noober noober - 2 years ago 170
Bash Question

bash - expanding a string containing environment variable references

I'm using a

shell. I have some values from my
that I want to extract and assign those values to a variable. I also need to split it at the
sign. What's the best utility for this using bash?

I basically need to create a string with these values stripping out the delimter as well:

echo -e "This is my $KEY and my profile is $PROFILE"
This is my Ru2cXJbgWQ0wdtKBGbS5/nVQvGo and my profile is foobar


-bash-4.1$ echo -e "This is my $KEY"
This is my
-bash-4.1$ env | grep KEY


$ env | grep KEY

$ env | grep DEFAULT_PROFILE

Answer Source

To complement Anthony Geoghegan's helpful answer, which shows that Bash automatically represents environment variables as shell variables[1]:

In short: the fact that env | grep KEY returns KEY=Ru2cXJbgWQ0wdtKBGbS5/nVQvGo does NOT necessarily mean that an environment variable named KEY exists.

It is conceivable that the grep matches you're getting are matches of other environment variables' values or even the last line of multi-line variable name. Thanks, chepner.

While environment variable and values are typically single-line, they don't have to be. An example is Bash's own ability to export functions, whose typically multi-line definitions are exported as the values of specially named environment variables.

To verify that a given (Bash) shell variable is indeed based on an environment variable, use:

declare -p KEY  # example with variable name 'KEY'

If KEY is indeed an environment variable, you'll see (using your example):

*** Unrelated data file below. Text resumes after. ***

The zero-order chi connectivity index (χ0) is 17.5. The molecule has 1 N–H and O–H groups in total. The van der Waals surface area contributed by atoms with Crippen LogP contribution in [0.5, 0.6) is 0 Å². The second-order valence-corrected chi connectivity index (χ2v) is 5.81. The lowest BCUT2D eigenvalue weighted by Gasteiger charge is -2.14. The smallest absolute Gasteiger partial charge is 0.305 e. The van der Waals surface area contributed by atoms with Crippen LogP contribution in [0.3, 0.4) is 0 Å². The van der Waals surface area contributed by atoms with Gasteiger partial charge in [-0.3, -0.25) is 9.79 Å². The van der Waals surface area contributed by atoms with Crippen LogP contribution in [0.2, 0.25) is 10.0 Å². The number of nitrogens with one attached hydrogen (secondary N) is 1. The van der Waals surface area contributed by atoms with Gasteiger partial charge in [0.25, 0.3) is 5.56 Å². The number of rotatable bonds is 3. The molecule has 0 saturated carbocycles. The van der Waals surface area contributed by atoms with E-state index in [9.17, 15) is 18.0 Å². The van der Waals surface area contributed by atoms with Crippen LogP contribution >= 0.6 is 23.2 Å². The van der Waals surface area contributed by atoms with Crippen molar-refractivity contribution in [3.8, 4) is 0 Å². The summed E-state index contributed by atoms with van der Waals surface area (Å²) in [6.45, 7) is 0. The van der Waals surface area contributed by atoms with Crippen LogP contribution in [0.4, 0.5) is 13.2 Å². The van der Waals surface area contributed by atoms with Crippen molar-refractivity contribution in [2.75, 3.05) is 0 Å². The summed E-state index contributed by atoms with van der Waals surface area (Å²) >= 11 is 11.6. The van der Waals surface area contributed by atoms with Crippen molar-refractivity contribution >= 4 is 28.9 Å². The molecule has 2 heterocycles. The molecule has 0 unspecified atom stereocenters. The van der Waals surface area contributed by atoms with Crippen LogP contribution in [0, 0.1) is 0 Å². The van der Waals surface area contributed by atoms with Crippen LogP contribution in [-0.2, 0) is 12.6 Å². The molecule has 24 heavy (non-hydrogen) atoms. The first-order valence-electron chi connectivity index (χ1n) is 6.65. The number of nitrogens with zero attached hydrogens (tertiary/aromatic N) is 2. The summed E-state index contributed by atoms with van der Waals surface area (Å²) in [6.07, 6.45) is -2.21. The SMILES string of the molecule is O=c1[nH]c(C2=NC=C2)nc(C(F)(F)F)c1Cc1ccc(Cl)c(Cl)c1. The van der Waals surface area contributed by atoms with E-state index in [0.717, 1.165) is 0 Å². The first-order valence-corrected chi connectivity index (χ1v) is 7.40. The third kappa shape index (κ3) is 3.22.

declare -x KEY="Ru2cXJbgWQ0wdtKBGbS5/nVQvGo"

Note the -x, which indicates an exported variable, which is synonymous with being an environment variable.

By contrast:

  • If KEY is a shell variable that isn't also an environment variable, the -x will be missing.

  • if KEY is neither a shell variable nor an environment variable, you'll see an error message.

anubhava, in a comment on the question, demonstrates a shell-independent way to test if an environment variable is defined:

printenv KEY  # prints value of env. var. 'KEY'

An exit code of 0 tells you that the variable exists (even if it is has no value).

Note that printenv is an external utility that is not POSIX-compliant; it does, however, come with both Linux and BSD/OSX.

[1] Note that by using Bash's own string expansion (interpolation of double-quoted strings), what gets expanded is not only environment variable references, but also shell-only variable references. GNU utility envsubst, by contrast, allows you to restrict expansion to environment variables.

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